Gene editing technology – CRISPR is the best-known example – would be freed from government regulation under a proposal by Australia’s Office of Gene Technology Regulator. After a 12-month technical review of the country’s broad definition of genetic modification, regulator Raj Bhula said gene editing is a faster version of classic breeding practices.
“If these technologies lead to outcomes no different to the processes people have been using for thousands of years, then there is no need to regulate them because of their safe history of use,” she told the Australian Broadcasting Corp. Her proposal needs parliamentary approval to take effect. Australia’s biotech regulations date from 2000, when scientists used what is now called classical genetic modification to insert genetic material from one species into another. “Whereas, this process (gene editing) is just manipulation within the organism and not introducing anything foreign,” said Bhula.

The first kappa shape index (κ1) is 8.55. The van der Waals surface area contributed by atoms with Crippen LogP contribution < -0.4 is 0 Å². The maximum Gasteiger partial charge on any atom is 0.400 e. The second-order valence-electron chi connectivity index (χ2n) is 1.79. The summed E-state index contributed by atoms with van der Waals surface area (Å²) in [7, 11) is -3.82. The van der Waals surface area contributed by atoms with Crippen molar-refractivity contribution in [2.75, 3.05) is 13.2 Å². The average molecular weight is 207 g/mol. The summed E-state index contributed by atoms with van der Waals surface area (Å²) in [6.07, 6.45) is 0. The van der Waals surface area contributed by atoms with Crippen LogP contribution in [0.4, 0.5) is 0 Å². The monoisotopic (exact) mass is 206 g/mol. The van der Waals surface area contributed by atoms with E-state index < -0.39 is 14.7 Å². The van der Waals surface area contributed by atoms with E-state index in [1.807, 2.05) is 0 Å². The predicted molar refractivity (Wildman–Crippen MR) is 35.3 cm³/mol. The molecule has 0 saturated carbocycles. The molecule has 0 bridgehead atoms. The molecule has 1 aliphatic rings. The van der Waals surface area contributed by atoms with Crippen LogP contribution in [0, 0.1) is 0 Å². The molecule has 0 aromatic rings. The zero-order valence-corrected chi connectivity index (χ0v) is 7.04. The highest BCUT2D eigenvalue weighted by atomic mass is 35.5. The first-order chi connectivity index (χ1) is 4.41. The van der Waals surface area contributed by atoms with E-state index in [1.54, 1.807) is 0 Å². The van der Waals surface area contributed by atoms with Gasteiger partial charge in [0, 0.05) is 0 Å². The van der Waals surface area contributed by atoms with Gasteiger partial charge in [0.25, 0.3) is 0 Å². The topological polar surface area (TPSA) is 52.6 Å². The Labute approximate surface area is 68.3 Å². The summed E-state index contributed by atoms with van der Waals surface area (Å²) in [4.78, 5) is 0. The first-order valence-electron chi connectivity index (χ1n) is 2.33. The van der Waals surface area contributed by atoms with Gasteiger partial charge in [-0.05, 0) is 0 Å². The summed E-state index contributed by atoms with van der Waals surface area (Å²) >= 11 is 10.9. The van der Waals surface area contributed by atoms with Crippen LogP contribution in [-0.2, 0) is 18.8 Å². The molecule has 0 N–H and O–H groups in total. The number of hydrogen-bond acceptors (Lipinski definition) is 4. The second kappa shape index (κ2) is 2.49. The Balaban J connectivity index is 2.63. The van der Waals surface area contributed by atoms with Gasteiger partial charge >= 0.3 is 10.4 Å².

Some scientists see gene editing as a way for speedy agricultural adaptation to climate change and to keep up with global population growth.
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